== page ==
Here is the approximate view of the scene from my car that afternoon. The bench and trash can are recent, otherwise it’s as it was 30 years ago. I used the photos I recently took and added an orange kitten from my archives. I remember there was enough light on the kitten that I could see its face and enough light on its body that it stood out in the shadowed corner. It also mixed in with the russet chestnut leaves fallen on the sidewalk so my first glance was a little confused until I found the familiar shape and face.
I know the situation I was headed to was urgent or I would have just found a place to turn around and gone back to get the kitten right then. Instead it was later that afternoon, at least three hours, before I came back to that spot from the opposite direction, slowing down as I came to the house. If you rescue animals, you’ll understand checking the road…whew, nothing on the road.
I came around the end of that wall from the other direction and there it was, a little orange kitten still backed into that corner, still hissing at traffic.
This is pretty much what the intersection looks like. The building is off the right edge of the photo. Below the fenced wall, parallel to the street you see, is another narrow street that comes up from below to a T with the main road right next to the apartment building.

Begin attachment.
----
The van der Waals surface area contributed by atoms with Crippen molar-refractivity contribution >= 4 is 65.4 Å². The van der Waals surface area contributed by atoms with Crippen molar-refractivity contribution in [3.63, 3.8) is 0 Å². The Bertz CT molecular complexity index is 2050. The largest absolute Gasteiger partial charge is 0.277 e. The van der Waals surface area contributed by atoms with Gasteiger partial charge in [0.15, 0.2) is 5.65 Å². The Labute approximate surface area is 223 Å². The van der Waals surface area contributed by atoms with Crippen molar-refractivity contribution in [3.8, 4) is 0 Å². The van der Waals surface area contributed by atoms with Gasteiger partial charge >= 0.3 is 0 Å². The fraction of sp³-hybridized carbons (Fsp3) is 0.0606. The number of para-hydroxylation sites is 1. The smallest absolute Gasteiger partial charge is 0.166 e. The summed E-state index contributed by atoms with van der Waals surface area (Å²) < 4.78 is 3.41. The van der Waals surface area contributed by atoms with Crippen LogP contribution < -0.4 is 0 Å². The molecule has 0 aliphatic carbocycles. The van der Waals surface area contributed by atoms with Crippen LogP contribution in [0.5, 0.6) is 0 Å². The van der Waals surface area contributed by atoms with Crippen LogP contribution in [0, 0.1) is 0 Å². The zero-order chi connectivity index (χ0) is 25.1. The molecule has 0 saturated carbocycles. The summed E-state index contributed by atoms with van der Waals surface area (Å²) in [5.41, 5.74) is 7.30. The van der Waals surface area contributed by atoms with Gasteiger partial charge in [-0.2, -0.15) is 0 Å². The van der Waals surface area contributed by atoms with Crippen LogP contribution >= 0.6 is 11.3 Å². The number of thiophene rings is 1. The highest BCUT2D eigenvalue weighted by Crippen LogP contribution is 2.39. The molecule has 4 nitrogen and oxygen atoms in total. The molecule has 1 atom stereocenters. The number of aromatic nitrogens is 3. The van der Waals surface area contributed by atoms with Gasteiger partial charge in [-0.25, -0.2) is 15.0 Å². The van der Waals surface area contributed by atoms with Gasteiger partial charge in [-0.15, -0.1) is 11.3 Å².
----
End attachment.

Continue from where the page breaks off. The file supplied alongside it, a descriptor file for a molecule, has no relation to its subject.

I had a second to think about whether or not my pulling over onto the top of that street would scare the kitten out into traffic before I actually tossed on my turn signal and did so.
Holding my foot on the brake I looked down the sidewalk in front of the building at the kitten. It didn’t seem to notice me, still looking at the street and hissing at passing cars. Likely other cars had pulled into this little street already. Likely the kitten was frozen in fear and giving the only reaction it was able to.
I put the car in park, turned off the engine, put on my flashers, and watched the kitten for a few seconds, then slowly opened my driver’s side door, on the side away from the kitten, quietly closed it, and began walking around the back of the car and along the outside edge of the sidewalk in the direction of the kitten.